headquarters, will consist of 12 ca-
dets from the advanced course and
52 from the basic.

out tank replacements or aircraft
parts.
The opposition was described as
somewhat concerned by Beaverbrook's
decision to remain in Britain rather
than accept a job in the United
States. This was based on a feeling
that in taking full control of his
Daily Express and Standard he would
be able to bolster Churchill, who is
the main target of criticism. Just
how strong this newspaper support
may be is unknown, however.
Pound Ouster Also Desired
In addition to desiring Church-
ill's downfall, the opposition was de-
clared by the political observer to be
eager for the finish of Admiral Sir
Dudley Pound as first sea lord.
The contention is that Sir Dud-
ley has been antagonistic toward the
RAF and the fleet air arm, to Bri-
tain's cost.
Congress "Told
That Sales Tax
Is 'Last Resort'
WASHINGTON, March 5.--IP-
The Treasury, seeking to head off
Congressional sentiment for a gen-
eral sales tax as one means of raising
$7,000,000,000 in new revenue, told
the House Ways and Means Commit-
tee that it should be considered only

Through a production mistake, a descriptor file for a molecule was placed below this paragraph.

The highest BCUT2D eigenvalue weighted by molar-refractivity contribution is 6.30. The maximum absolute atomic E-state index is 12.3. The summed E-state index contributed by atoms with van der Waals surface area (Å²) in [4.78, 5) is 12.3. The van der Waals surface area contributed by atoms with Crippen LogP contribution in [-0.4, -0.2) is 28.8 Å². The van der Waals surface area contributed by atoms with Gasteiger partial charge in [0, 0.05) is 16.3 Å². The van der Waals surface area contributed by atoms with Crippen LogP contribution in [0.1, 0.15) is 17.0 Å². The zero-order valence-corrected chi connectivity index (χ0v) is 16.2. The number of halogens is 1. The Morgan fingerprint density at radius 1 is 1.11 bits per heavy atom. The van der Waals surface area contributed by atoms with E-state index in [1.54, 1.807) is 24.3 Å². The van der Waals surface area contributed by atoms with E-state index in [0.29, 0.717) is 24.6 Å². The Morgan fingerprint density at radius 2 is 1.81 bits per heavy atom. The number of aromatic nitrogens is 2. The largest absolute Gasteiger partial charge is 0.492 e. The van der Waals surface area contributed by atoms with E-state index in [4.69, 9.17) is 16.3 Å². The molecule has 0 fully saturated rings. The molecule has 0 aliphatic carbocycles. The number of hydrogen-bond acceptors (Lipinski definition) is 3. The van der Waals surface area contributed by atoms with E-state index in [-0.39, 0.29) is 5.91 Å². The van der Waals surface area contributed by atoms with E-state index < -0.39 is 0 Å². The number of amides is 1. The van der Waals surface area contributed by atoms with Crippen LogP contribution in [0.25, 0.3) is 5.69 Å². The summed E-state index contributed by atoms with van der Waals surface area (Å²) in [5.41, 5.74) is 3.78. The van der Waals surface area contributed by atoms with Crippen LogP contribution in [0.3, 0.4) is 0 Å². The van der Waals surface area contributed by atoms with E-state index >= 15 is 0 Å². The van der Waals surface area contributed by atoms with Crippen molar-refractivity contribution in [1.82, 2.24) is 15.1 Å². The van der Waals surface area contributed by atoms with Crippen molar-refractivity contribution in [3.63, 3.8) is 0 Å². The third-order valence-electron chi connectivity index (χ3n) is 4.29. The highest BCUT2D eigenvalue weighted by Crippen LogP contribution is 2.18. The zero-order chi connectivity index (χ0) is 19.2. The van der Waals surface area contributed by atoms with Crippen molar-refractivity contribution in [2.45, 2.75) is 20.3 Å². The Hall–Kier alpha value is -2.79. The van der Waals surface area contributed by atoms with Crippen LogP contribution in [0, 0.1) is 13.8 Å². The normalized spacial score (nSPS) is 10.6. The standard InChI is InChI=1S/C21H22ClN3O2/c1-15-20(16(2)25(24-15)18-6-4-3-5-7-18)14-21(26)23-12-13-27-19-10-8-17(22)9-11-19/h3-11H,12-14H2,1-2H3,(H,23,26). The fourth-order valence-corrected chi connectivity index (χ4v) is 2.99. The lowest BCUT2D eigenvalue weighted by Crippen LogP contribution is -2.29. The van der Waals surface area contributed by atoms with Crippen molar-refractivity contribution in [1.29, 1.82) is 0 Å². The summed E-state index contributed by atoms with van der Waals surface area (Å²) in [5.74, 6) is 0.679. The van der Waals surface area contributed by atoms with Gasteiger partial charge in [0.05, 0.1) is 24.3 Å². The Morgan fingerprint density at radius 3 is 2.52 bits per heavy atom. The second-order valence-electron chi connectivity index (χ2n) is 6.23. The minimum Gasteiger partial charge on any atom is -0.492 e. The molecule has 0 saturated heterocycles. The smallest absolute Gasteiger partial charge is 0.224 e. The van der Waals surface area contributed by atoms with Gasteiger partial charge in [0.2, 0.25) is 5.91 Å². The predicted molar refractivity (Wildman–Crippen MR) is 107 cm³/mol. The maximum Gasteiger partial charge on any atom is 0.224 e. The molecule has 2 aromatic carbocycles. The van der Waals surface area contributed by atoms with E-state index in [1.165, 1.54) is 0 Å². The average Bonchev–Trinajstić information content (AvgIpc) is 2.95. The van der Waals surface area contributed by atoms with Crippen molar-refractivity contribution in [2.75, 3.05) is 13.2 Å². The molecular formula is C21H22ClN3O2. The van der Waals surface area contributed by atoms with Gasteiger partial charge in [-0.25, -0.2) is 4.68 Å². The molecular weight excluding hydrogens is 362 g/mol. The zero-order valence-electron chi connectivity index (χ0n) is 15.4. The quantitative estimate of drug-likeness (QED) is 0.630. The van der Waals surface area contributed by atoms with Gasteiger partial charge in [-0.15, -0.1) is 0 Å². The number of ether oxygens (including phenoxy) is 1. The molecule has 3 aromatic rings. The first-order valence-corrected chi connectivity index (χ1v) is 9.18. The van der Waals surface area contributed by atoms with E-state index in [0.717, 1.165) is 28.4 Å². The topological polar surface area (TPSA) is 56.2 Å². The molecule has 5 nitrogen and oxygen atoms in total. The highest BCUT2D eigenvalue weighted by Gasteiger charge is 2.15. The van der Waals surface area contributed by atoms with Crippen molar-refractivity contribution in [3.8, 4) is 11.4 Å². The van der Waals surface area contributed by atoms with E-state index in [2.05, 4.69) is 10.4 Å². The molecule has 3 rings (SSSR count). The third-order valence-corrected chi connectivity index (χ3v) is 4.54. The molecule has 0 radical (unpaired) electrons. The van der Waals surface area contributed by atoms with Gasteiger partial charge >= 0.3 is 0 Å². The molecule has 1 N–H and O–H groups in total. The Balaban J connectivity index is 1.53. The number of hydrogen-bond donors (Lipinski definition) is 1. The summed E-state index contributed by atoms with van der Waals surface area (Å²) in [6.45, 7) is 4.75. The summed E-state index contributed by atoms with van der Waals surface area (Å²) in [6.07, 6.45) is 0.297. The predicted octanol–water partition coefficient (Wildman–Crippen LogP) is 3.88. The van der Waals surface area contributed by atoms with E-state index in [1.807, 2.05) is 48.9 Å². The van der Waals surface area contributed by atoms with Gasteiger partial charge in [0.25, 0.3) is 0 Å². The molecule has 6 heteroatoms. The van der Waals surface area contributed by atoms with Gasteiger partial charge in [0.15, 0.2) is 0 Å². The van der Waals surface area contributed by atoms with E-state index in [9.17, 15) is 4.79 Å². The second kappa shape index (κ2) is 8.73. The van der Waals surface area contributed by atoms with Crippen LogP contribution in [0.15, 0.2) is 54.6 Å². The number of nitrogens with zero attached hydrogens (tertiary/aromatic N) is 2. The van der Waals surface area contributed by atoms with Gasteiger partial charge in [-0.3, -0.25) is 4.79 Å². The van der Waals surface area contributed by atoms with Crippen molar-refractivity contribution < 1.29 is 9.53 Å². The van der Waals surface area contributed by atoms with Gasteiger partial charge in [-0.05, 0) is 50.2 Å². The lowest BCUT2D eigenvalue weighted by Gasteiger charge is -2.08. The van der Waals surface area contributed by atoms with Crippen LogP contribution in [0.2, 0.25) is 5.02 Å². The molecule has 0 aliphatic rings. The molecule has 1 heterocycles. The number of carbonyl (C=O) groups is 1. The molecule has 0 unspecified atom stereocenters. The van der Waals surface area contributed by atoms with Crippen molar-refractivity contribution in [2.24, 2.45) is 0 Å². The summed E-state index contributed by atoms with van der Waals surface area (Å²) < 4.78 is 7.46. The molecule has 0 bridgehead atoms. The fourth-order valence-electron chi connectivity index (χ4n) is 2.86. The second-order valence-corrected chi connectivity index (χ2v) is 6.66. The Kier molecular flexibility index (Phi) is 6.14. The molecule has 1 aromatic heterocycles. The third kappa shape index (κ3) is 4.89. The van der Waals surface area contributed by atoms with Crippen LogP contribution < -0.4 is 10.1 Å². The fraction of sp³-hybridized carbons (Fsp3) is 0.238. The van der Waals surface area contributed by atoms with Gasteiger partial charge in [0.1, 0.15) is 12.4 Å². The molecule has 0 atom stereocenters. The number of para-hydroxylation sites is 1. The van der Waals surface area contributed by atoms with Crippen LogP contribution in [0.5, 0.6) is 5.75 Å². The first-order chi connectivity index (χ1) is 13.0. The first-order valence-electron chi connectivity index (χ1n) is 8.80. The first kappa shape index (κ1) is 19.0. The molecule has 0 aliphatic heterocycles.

as a last resort.'
Amplifying the opposition ex-
pressed previously by Secretary Mor-
genthau, Randolph Paul, his tax ad-
viser, asserted that a sales tax would
have "a very inflationary effect."
"A sales tax is inflationary com-
pared with income taxes," Paul de-
clared. "But on the other hand, a
sales tax is not as inflationary as
borrowing from banks; it has a direct
effect on price ceilings."
Morgenthau has proposed raising
$7,610,000,000 chiefly through doubl-
ing individual income payments,
greatly increased corporation taxes,
and new and higher excise levies.
In presenting his program to the
Committee Tuesday, the Treasury
Secretary strongly urged that no
sales tax be enacted on the grounds
it would encroach "harmfully on the
standard of living," would make price
control difficult, would stimulate de-
mands for wage increases and would
be difficult to collect.